, who won a Pulitzer Prize for writing candid and compassionate poetry that delved into poverty, racism and drugs among black people, died Dec. 3 in Chicago. She was 83.

Marvel Cooke, a pioneering black journalist who crusaded for racial reform as a reporter and as a political activist, died of leukemia on Nov. 29 in New York. She was 97.

Florynce Rae Kennedy, a flamboyant lawyer who fought for civil rights and feminism with trademark flair, died on Dec. 26th. She was 84.

Juliet Garretson Hollister, 84, housewife who started an international educational group called Temple of Understanding, died on Nov. 26 at her home in Greenwich, Conn.

(and the miscellaneous)

Jose Greco
, the famed flamenco dancer and choreographer who founded the Jose Greco Spanish Dance Company, died Dec. 31 of heart failure. He was 82. (No relation to Tennessee Titan kicker Al Del Greco)

U.S. Sen.
Alan Cranston of California, who ended a 24-year Senate career in 1993 under the cloud of the savings and loan industry scandal, died Dec. 31 at age 86, at his home in Los Altos.

Flintstones, meet the Flintstones
They're the modern Stone Age fa-mi-ly
From the town of Bedrock
They're a page right out of his-tor-y...

Hoyt Curtin, music composer for Hanna-Barbera, whose credits cover a who's who of cartoon history, died Dec. 3 at a Thousand Oaks, CA hospital. He was 78.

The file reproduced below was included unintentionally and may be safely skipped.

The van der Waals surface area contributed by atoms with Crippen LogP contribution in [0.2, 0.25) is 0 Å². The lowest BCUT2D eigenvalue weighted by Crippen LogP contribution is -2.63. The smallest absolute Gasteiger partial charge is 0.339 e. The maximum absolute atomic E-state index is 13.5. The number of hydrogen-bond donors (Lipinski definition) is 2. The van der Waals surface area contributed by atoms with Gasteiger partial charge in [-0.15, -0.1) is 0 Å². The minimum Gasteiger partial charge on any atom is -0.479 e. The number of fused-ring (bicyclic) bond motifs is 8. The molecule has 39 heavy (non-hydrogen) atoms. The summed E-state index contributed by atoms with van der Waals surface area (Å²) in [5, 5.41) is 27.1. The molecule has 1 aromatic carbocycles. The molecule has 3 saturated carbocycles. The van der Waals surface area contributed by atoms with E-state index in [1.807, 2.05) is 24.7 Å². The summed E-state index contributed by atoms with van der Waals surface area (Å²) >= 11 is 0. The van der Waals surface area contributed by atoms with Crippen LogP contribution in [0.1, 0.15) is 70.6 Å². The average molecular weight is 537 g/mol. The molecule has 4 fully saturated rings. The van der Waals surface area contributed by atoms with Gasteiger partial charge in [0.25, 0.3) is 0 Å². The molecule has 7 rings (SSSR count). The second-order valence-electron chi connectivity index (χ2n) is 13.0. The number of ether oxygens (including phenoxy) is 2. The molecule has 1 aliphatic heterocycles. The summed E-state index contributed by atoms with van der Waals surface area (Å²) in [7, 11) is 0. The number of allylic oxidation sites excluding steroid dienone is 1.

Peggy McMartin Buckey, acquitted in the nation's most protracted criminal molestation case targeting her family's Manhattan Beach preschool, died Dec. 15, in Torrance, Calif. She was 74.

Stan Fox, whose racing career ended five years ago in a horrific crash at the Indianapolis 500, was killed in an auto accident in New Zealand on Dec. 18th. He was 48.

Ray Bell, the game officer who cared for Smokey Bear after the cub was rescued from a forest fire 50 years ago, died Dec. 21 of cancer at his home in Truth or Consequences, N.M. He was 89.

Thomas G. Yohe, 63, who helped give the post-baby boom generation jazzy mantras about multiplication and grammar as co-creator of television's Emmy-winning "Schoolhouse Rock" cartoons, had pancreatic cancer and died Dec. 26 in Norwalk, Conn.
Show excitement!
Or emotion!
Hallelujah... yea!!
Darn, that's the end.)

(and perhaps the most disturbing of all...)

William "Waving Willie" Spranger, a fixture on Route 206 who gained a measure of regional New Jersey fame by greeting motorists from a lawn chair for 60 years as they passed his home, died of a heart attack Dec. 10 after collapsing in his driveway. He was 80. Several flowers and a funeral wreath had been placed near the chair as a tribute. (and SHOCKING that no one had him in Death Poll 2000)

So, farewell until next month,

Celebrity Death Poll 2001 player's picks